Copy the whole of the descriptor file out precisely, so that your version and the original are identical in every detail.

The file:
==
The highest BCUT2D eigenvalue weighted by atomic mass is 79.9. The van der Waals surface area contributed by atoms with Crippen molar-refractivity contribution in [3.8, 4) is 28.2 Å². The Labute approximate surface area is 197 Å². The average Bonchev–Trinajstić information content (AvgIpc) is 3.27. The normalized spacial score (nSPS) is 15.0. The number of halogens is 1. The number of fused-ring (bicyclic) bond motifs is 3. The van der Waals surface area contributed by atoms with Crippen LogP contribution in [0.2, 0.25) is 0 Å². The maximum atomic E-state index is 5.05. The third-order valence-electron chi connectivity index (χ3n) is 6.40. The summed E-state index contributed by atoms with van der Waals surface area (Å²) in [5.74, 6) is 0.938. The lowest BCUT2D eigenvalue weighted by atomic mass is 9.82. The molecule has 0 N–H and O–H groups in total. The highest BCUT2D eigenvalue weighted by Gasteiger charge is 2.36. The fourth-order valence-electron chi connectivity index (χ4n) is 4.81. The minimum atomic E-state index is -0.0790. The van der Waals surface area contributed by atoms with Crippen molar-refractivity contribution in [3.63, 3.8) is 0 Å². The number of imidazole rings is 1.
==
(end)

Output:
The highest BCUT2D eigenvalue weighted by atomic mass is 79.9. The van der Waals surface area contributed by atoms with Crippen molar-refractivity contribution in [3.8, 4) is 28.2 Å². The Labute approximate surface area is 197 Å². The average Bonchev–Trinajstić information content (AvgIpc) is 3.27. The normalized spacial score (nSPS) is 15.0. The number of halogens is 1. The number of fused-ring (bicyclic) bond motifs is 3. The van der Waals surface area contributed by atoms with Crippen LogP contribution in [0.2, 0.25) is 0 Å². The maximum atomic E-state index is 5.05. The third-order valence-electron chi connectivity index (χ3n) is 6.40. The summed E-state index contributed by atoms with van der Waals surface area (Å²) in [5.74, 6) is 0.938. The lowest BCUT2D eigenvalue weighted by atomic mass is 9.82. The molecule has 0 N–H and O–H groups in total. The highest BCUT2D eigenvalue weighted by Gasteiger charge is 2.36. The fourth-order valence-electron chi connectivity index (χ4n) is 4.81. The minimum atomic E-state index is -0.0790. The van der Waals surface area contributed by atoms with Crippen molar-refractivity contribution in [3.63, 3.8) is 0 Å². The number of imidazole rings is 1.